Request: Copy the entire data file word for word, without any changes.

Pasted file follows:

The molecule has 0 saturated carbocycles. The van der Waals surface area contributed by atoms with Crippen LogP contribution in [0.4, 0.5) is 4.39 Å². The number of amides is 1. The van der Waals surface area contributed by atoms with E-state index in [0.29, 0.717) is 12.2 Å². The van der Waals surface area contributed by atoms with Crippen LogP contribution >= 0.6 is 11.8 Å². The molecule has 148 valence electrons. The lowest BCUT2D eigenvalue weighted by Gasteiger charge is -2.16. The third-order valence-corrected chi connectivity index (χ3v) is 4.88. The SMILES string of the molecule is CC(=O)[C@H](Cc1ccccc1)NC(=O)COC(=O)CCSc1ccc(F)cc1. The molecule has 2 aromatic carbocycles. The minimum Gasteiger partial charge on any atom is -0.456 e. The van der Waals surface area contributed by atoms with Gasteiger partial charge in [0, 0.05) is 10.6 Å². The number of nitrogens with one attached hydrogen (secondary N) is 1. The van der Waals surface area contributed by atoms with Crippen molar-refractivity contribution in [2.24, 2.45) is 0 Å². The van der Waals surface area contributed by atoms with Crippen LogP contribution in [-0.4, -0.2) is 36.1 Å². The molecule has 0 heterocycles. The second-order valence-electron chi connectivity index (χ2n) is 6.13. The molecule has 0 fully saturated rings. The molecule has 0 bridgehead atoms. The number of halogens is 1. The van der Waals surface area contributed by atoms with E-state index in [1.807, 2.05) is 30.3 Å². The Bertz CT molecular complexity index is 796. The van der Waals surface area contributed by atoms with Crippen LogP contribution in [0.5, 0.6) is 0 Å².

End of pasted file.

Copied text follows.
The molecule has 0 saturated carbocycles. The van der Waals surface area contributed by atoms with Crippen LogP contribution in [0.4, 0.5) is 4.39 Å². The number of amides is 1. The van der Waals surface area contributed by atoms with E-state index in [0.29, 0.717) is 12.2 Å². The van der Waals surface area contributed by atoms with Crippen LogP contribution >= 0.6 is 11.8 Å². The molecule has 148 valence electrons. The lowest BCUT2D eigenvalue weighted by Gasteiger charge is -2.16. The third-order valence-corrected chi connectivity index (χ3v) is 4.88. The SMILES string of the molecule is CC(=O)[C@H](Cc1ccccc1)NC(=O)COC(=O)CCSc1ccc(F)cc1. The molecule has 2 aromatic carbocycles. The minimum Gasteiger partial charge on any atom is -0.456 e. The van der Waals surface area contributed by atoms with Gasteiger partial charge in [0, 0.05) is 10.6 Å². The number of nitrogens with one attached hydrogen (secondary N) is 1. The van der Waals surface area contributed by atoms with Crippen molar-refractivity contribution in [2.24, 2.45) is 0 Å². The van der Waals surface area contributed by atoms with Crippen LogP contribution in [-0.4, -0.2) is 36.1 Å². The molecule has 0 heterocycles. The second-order valence-electron chi connectivity index (χ2n) is 6.13. The molecule has 0 fully saturated rings. The molecule has 0 bridgehead atoms. The number of halogens is 1. The van der Waals surface area contributed by atoms with E-state index in [1.807, 2.05) is 30.3 Å². The Bertz CT molecular complexity index is 796. The van der Waals surface area contributed by atoms with Crippen LogP contribution in [0.5, 0.6) is 0 Å².